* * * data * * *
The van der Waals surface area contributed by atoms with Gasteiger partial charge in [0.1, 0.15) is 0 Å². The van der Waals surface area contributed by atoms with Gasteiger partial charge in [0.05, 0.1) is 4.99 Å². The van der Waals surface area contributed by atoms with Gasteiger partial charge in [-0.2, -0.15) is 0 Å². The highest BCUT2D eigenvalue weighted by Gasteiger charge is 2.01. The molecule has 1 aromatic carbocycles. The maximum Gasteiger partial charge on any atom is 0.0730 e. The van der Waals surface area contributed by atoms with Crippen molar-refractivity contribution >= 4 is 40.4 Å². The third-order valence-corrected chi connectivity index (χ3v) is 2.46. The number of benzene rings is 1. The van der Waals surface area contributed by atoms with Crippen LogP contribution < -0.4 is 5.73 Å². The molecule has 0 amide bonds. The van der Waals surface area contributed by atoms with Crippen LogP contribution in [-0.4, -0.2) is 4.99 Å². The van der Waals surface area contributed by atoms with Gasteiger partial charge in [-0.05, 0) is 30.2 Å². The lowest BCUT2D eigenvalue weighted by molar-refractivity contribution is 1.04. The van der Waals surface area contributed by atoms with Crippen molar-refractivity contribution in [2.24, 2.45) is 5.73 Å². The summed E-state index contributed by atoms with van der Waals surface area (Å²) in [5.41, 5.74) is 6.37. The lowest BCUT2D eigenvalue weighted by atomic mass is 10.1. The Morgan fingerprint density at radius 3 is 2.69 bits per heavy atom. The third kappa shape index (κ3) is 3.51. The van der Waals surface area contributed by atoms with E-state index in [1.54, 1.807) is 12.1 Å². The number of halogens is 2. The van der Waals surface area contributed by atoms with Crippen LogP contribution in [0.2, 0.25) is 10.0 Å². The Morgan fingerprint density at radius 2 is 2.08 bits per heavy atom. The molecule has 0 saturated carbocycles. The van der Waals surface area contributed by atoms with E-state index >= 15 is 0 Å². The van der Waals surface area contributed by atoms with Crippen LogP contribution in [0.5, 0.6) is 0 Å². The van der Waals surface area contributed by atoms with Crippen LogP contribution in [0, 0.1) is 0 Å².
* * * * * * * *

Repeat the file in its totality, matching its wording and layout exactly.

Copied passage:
The van der Waals surface area contributed by atoms with Gasteiger partial charge in [0.1, 0.15) is 0 Å². The van der Waals surface area contributed by atoms with Gasteiger partial charge in [0.05, 0.1) is 4.99 Å². The van der Waals surface area contributed by atoms with Gasteiger partial charge in [-0.2, -0.15) is 0 Å². The highest BCUT2D eigenvalue weighted by Gasteiger charge is 2.01. The molecule has 1 aromatic carbocycles. The maximum Gasteiger partial charge on any atom is 0.0730 e. The van der Waals surface area contributed by atoms with Crippen molar-refractivity contribution >= 4 is 40.4 Å². The third-order valence-corrected chi connectivity index (χ3v) is 2.46. The number of benzene rings is 1. The van der Waals surface area contributed by atoms with Crippen LogP contribution < -0.4 is 5.73 Å². The molecule has 0 amide bonds. The van der Waals surface area contributed by atoms with Crippen LogP contribution in [-0.4, -0.2) is 4.99 Å². The van der Waals surface area contributed by atoms with Gasteiger partial charge in [-0.05, 0) is 30.2 Å². The lowest BCUT2D eigenvalue weighted by molar-refractivity contribution is 1.04. The van der Waals surface area contributed by atoms with Crippen molar-refractivity contribution in [2.24, 2.45) is 5.73 Å². The summed E-state index contributed by atoms with van der Waals surface area (Å²) in [5.41, 5.74) is 6.37. The lowest BCUT2D eigenvalue weighted by atomic mass is 10.1. The Morgan fingerprint density at radius 3 is 2.69 bits per heavy atom. The third kappa shape index (κ3) is 3.51. The van der Waals surface area contributed by atoms with E-state index in [1.54, 1.807) is 12.1 Å². The number of halogens is 2. The van der Waals surface area contributed by atoms with Crippen LogP contribution in [0.2, 0.25) is 10.0 Å². The Morgan fingerprint density at radius 2 is 2.08 bits per heavy atom. The molecule has 0 saturated carbocycles. The van der Waals surface area contributed by atoms with E-state index >= 15 is 0 Å². The van der Waals surface area contributed by atoms with Crippen LogP contribution in [0.5, 0.6) is 0 Å². The van der Waals surface area contributed by atoms with Crippen LogP contribution in [0, 0.1) is 0 Å².